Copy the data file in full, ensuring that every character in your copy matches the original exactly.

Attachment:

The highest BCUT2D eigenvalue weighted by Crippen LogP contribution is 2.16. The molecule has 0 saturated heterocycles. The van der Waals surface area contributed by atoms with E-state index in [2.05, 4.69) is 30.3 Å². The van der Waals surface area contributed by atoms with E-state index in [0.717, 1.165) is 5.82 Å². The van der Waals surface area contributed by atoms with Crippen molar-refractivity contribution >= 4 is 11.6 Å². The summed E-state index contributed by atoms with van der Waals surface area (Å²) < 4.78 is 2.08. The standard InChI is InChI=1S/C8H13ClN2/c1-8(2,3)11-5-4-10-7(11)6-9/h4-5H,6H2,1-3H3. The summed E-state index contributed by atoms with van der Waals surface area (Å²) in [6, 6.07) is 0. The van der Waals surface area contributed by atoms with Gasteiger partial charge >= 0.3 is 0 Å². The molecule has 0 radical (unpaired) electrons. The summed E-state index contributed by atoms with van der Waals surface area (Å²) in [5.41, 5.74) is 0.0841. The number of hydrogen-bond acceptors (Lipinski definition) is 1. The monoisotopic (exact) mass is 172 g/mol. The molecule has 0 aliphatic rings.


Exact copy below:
The highest BCUT2D eigenvalue weighted by Crippen LogP contribution is 2.16. The molecule has 0 saturated heterocycles. The van der Waals surface area contributed by atoms with E-state index in [2.05, 4.69) is 30.3 Å². The van der Waals surface area contributed by atoms with E-state index in [0.717, 1.165) is 5.82 Å². The van der Waals surface area contributed by atoms with Crippen molar-refractivity contribution >= 4 is 11.6 Å². The summed E-state index contributed by atoms with van der Waals surface area (Å²) < 4.78 is 2.08. The standard InChI is InChI=1S/C8H13ClN2/c1-8(2,3)11-5-4-10-7(11)6-9/h4-5H,6H2,1-3H3. The summed E-state index contributed by atoms with van der Waals surface area (Å²) in [6, 6.07) is 0. The van der Waals surface area contributed by atoms with Gasteiger partial charge >= 0.3 is 0 Å². The molecule has 0 radical (unpaired) electrons. The summed E-state index contributed by atoms with van der Waals surface area (Å²) in [5.41, 5.74) is 0.0841. The number of hydrogen-bond acceptors (Lipinski definition) is 1. The monoisotopic (exact) mass is 172 g/mol. The molecule has 0 aliphatic rings.